We all know that it’s important to pause and reflect at the end of the year. But, sometimes, in all the chaos and craziness, it can get overlooked. All it takes is a few moments to acknowledge and appreciate the struggles you have been through this year, and use them to help you set goals for next year. Writing is the best way to strengthen the reflective process, and to help you remember everything while it is still fresh in your mind. Whether it’s through a journal, a blog, Twitter, or Facebook, find a way to jot down your reflections in a place where you can look back on them next year.
If you are like me, however, you might need some help getting started. Try using these sentence starters from Two Writing Teachers:
- I learned…
- I was stretched by….
- I am excited about…
- I’m beginning to realize…
I learned…that it’s never too late to become a “math person!” With the help of Erma Anderson and some truly transformative professional development, I finally understood math that I had given up on years ago! It’s exciting to now share this with teachers and students!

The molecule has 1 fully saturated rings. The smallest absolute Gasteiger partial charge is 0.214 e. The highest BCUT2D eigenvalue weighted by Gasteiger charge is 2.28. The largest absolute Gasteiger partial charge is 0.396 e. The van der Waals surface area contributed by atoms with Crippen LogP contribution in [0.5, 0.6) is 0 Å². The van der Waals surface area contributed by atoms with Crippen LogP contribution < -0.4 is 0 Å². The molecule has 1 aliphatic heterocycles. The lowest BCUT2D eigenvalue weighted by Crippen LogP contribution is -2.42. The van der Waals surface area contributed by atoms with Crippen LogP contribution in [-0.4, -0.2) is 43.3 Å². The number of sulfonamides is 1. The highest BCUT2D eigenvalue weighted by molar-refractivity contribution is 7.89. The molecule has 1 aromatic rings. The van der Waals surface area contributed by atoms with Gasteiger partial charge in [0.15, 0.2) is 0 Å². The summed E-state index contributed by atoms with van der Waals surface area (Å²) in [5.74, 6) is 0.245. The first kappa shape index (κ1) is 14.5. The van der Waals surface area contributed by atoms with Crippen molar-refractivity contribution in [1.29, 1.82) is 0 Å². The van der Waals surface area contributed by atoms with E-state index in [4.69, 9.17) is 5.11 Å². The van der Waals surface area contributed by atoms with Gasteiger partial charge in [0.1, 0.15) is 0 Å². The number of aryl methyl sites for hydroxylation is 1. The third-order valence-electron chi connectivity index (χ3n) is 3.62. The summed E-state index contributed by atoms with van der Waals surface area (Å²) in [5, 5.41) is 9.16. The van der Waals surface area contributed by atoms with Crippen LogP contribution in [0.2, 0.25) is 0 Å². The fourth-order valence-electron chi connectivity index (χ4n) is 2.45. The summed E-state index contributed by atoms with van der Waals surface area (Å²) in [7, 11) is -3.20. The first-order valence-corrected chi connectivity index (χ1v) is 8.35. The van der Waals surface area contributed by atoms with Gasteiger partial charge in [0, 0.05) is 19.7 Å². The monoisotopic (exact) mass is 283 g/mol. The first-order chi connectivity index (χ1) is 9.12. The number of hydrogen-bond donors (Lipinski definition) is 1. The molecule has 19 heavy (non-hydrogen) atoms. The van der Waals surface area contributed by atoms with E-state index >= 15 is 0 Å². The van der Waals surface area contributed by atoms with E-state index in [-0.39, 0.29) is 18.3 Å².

I was stretched by…leading labsites in classrooms. When teachers give up their precious planning period to attend a labsite, I want to ensure that it is amazing and something they can use in their own classroom…right away! Planning and delivering these lessons forced me to think of something that was new and different, but would also improve student learning.
I am excited about…the changes taking place within education today, and excited about what the future holds. Everywhere I look – on Twitter, blogs, and at conferences – educators are talking about the need for innovation within education. I’m most excited to be a part of this conversation, as a presenter at two conferences this summer – ISTE and BLC!
I’m beginning to realize…that teaching is about so much more than content. As a standards-based school, we spend a great deal of time aligning units and assessments to content standards, which is necessary and valuable, of course. But, this year, we also spent time planning lessons and activities to focus on global citizenship skills. Seeing students develop empathy and practice cross-cultural awareness opened my eyes to the importance of planning for and teaching non-cognitive skills that students need in order to be successful global citizens.
Students could also use these sentence starters to spark their own reflections of the year.
So, what are your reflections? Take a moment to write them down, and even share them!